This time, the truck driver nearly made it through. The gap between the pavement of Stevens Street and the top of the BNSF Railway bridge between First Avenue and Second is about 11½ feet.
That's two inches shorter than the "can opener," an 11-foot, 8-inch overpass in Durham, North Carolina, that has achieved international infamy for scalping more than 100 trucks whose drivers mistakenly think their vehicles are short enough to slide through.
But the Fred's Appliance truck became stuck under the Stevens Street underpass on Oct. 18, blocking multiple lanes of traffic until it could be extricated. And it's hardly the first truck to be clotheslined at that underpass this year. Local TV outlets reported that at least three other trucks have been stuck at the same spot this year, despite the bright yellow sign warning drivers exactly how little clearance they had.
In total, KHQ reported in September, 13 trucks had hit low Spokane bridges in 2016 alone. Either way, along with harming the truck, it can create huge traffic jams for hours. If the truck hits a railway bridge, trains sometimes have to be stopped and the bridges inspected for damage.
"We've all done stupid things," says Mark Serbousek, director of the Spokane streets department. "These are big stupid things.
Many of the truck drivers who've hit the bridges, Serbousek says, aren't ignorant out-of-towners. A lot of them are locals.
"Which is crazy," Serbousek says. "The excuse we've been getting is they didn't pay attention."
The Inlander brainstormed with Serbousek, trying to figure out if there was something — anything — that the city could do to stop the bridge bashers without spending millions to raise bridges or lower streets.
MORE OBVIOUS SIGNAGE?
Serbousek notes that for decades, there have been signs warning drivers of the low heights on the bridges, complete in some cases with yellow flashing lights to make it really clear.
He says there's a limit to what signs can do.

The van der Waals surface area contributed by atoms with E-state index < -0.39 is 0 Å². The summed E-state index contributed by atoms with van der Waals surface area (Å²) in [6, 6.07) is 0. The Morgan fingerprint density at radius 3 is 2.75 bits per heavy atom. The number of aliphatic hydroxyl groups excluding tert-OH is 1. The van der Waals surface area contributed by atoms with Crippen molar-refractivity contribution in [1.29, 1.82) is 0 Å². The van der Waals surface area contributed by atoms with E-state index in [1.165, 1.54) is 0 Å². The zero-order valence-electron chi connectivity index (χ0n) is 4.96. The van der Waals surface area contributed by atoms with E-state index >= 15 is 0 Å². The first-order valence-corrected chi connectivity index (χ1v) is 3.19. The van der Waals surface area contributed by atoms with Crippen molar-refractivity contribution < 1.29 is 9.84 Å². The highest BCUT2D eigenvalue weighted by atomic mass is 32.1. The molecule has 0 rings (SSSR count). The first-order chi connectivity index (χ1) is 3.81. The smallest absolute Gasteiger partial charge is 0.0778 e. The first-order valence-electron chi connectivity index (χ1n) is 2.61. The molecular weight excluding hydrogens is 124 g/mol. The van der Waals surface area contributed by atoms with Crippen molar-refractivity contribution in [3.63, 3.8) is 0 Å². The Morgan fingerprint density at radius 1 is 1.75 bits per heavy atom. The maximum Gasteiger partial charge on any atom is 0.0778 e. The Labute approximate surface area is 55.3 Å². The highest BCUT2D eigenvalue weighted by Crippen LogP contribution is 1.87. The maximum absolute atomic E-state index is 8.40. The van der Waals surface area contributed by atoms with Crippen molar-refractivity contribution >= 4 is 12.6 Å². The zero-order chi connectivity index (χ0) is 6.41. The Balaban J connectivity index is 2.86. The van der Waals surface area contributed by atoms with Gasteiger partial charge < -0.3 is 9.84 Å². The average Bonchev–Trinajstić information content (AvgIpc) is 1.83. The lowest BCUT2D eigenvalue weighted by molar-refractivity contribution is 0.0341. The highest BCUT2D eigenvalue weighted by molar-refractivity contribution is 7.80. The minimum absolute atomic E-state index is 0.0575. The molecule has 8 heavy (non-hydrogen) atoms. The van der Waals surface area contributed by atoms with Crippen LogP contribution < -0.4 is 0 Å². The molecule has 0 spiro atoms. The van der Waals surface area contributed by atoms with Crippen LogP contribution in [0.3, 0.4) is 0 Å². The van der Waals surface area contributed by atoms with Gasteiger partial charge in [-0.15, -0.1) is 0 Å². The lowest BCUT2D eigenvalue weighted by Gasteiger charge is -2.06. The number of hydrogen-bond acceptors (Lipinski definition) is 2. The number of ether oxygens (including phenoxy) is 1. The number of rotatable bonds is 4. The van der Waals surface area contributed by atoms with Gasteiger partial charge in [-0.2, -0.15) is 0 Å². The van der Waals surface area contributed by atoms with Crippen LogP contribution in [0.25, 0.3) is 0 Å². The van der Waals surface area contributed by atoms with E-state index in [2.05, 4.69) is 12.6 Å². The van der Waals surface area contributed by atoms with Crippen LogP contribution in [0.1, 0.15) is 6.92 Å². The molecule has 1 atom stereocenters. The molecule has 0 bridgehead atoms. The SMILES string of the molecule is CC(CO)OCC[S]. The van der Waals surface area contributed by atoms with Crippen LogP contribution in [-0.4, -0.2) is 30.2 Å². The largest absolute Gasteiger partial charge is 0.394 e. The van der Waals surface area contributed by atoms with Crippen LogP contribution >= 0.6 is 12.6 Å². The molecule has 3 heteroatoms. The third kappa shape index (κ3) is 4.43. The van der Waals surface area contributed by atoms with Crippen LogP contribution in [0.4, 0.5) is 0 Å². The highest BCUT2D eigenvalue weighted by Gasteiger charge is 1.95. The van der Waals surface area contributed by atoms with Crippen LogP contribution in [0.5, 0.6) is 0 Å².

"We are reaching a point where we're saturated by signs," Serbousek says. After a while, drivers, especially those familiar with the area, tend to zone out and ignore many of the signs they see.
Part of the trouble is that most of the bridges that trucks get stuck under downtown aren't actually owned by the city of Spokane. They're owned by BNSF Railway. Putting anything directly on the bridge requires the railroad's permission, which in turn requires navigating through the railway's entire corporate bureaucracy.
Think of the pole sticking out before you try to go up the ramp to the NorthTown parking garage. If you're too tall, you hit it, hear a loud noise, and feel pretty stupid. But you're still able to back out without much damage done, beyond some scratched paint and wounded pride.
The trouble with this idea, Serbousek says, is that for this sort of thing to work well, you typically need to give trucks enough time to stop or turn around before they get that far. But since the blocks in downtown Spokane are so close together, that creates a dilemma for street engineers. They have two choices:
1) Put the pole up the street from the bridge, where trucks still have the option to turn down other streets. "Now we have trucks that aren't going that direction, and they can't go underneath the [warning] pole," Serbousek says.
2) Put the pole closer to the bridge, which might not give truck drivers enough time to realize their mistake before hitting the bridge.
"Is it going to stop them?" Serbousek says. "Some of these guys are getting halfway through the bridge before they stop." Not only that, but it won't do much to prevent traffic jams created by a truck needing to slowly back up in the middle of a busy intersection.
INFRARED OR RADAR?
In some cities, infrared sensors or radar detect when trucks are too high to pass under a bridge, and then trigger electronic signs that signal drivers of tall trucks to either stop and turn around or take a detour.
One clear downside is cost: A New York study of bridge strikes by trucks identified that a lot of places have found these sort of detection systems to be effective. But they come with a hefty price tag, often $10,000 or higher per location.
And that, ultimately, is the rub with any solution, Serbousek says.
"How much do they cost? Can we afford something like that?" he says. "Is there money, maybe grants, where we can get something like that?"
In other words: How much taxpayer money do you spend to try to save truck drivers who are just plain not paying attention? ♦